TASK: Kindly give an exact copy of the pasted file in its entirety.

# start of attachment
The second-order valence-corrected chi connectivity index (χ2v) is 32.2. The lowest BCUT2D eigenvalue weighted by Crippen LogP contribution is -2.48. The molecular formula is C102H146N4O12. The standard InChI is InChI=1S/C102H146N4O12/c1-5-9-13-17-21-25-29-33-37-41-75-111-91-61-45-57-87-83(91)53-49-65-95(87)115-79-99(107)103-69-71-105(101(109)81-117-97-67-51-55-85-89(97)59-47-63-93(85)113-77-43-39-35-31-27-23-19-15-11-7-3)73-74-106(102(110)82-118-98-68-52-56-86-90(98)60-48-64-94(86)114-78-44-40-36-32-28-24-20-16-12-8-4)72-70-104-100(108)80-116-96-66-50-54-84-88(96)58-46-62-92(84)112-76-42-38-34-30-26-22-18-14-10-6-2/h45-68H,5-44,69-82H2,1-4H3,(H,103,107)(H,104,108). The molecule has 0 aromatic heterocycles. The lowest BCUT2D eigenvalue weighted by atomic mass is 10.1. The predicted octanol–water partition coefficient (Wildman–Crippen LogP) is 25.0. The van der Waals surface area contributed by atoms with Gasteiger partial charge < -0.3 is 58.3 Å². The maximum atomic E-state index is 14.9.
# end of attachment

The second-order valence-corrected chi connectivity index (χ2v) is 32.2. The lowest BCUT2D eigenvalue weighted by Crippen LogP contribution is -2.48. The molecular formula is C102H146N4O12. The standard InChI is InChI=1S/C102H146N4O12/c1-5-9-13-17-21-25-29-33-37-41-75-111-91-61-45-57-87-83(91)53-49-65-95(87)115-79-99(107)103-69-71-105(101(109)81-117-97-67-51-55-85-89(97)59-47-63-93(85)113-77-43-39-35-31-27-23-19-15-11-7-3)73-74-106(102(110)82-118-98-68-52-56-86-90(98)60-48-64-94(86)114-78-44-40-36-32-28-24-20-16-12-8-4)72-70-104-100(108)80-116-96-66-50-54-84-88(96)58-46-62-92(84)112-76-42-38-34-30-26-22-18-14-10-6-2/h45-68H,5-44,69-82H2,1-4H3,(H,103,107)(H,104,108). The molecule has 0 aromatic heterocycles. The lowest BCUT2D eigenvalue weighted by atomic mass is 10.1. The predicted octanol–water partition coefficient (Wildman–Crippen LogP) is 25.0. The van der Waals surface area contributed by atoms with Gasteiger partial charge < -0.3 is 58.3 Å². The maximum atomic E-state index is 14.9.